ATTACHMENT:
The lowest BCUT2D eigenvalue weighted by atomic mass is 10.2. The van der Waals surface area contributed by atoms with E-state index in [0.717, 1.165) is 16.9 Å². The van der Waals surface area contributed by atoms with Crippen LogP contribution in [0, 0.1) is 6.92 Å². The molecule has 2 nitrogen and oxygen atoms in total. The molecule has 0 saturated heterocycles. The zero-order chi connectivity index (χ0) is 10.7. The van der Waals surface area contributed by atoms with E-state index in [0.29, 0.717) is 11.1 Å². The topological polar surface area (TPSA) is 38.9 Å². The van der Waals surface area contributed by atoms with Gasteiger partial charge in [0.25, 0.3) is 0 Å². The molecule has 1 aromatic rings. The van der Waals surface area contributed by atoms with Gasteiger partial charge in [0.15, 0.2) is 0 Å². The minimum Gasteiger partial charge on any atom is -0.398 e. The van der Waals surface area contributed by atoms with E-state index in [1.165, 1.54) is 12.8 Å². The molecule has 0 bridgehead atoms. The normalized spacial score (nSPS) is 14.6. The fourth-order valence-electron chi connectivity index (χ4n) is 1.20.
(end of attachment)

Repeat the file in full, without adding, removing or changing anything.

The lowest BCUT2D eigenvalue weighted by atomic mass is 10.2. The van der Waals surface area contributed by atoms with E-state index in [0.717, 1.165) is 16.9 Å². The van der Waals surface area contributed by atoms with Crippen LogP contribution in [0, 0.1) is 6.92 Å². The molecule has 2 nitrogen and oxygen atoms in total. The molecule has 0 saturated heterocycles. The zero-order chi connectivity index (χ0) is 10.7. The van der Waals surface area contributed by atoms with E-state index in [0.29, 0.717) is 11.1 Å². The topological polar surface area (TPSA) is 38.9 Å². The van der Waals surface area contributed by atoms with Gasteiger partial charge in [0.25, 0.3) is 0 Å². The molecule has 1 aromatic rings. The van der Waals surface area contributed by atoms with Gasteiger partial charge in [0.15, 0.2) is 0 Å². The minimum Gasteiger partial charge on any atom is -0.398 e. The van der Waals surface area contributed by atoms with E-state index in [1.165, 1.54) is 12.8 Å². The molecule has 0 bridgehead atoms. The normalized spacial score (nSPS) is 14.6. The fourth-order valence-electron chi connectivity index (χ4n) is 1.20.